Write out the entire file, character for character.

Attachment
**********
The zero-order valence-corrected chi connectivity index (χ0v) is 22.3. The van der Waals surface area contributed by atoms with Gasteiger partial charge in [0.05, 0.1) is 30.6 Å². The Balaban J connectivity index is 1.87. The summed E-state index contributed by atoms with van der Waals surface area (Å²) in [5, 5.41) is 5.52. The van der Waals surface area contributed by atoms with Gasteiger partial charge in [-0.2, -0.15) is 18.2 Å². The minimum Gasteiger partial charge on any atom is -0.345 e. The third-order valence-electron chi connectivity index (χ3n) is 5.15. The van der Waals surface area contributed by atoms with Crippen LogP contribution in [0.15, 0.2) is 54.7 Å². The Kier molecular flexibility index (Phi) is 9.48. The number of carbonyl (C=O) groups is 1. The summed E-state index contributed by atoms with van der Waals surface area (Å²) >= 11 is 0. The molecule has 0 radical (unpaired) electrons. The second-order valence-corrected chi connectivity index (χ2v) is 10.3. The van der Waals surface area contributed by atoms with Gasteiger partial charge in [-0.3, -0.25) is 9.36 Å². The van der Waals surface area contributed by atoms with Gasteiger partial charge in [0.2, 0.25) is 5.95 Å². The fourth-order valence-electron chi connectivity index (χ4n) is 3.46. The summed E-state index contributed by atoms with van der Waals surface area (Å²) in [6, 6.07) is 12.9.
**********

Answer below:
The zero-order valence-corrected chi connectivity index (χ0v) is 22.3. The van der Waals surface area contributed by atoms with Gasteiger partial charge in [0.05, 0.1) is 30.6 Å². The Balaban J connectivity index is 1.87. The summed E-state index contributed by atoms with van der Waals surface area (Å²) in [5, 5.41) is 5.52. The van der Waals surface area contributed by atoms with Gasteiger partial charge in [-0.2, -0.15) is 18.2 Å². The minimum Gasteiger partial charge on any atom is -0.345 e. The third-order valence-electron chi connectivity index (χ3n) is 5.15. The van der Waals surface area contributed by atoms with Crippen LogP contribution in [0.15, 0.2) is 54.7 Å². The Kier molecular flexibility index (Phi) is 9.48. The number of carbonyl (C=O) groups is 1. The summed E-state index contributed by atoms with van der Waals surface area (Å²) >= 11 is 0. The molecule has 0 radical (unpaired) electrons. The second-order valence-corrected chi connectivity index (χ2v) is 10.3. The van der Waals surface area contributed by atoms with Gasteiger partial charge in [-0.3, -0.25) is 9.36 Å². The van der Waals surface area contributed by atoms with Gasteiger partial charge in [0.2, 0.25) is 5.95 Å². The fourth-order valence-electron chi connectivity index (χ4n) is 3.46. The summed E-state index contributed by atoms with van der Waals surface area (Å²) in [6, 6.07) is 12.9.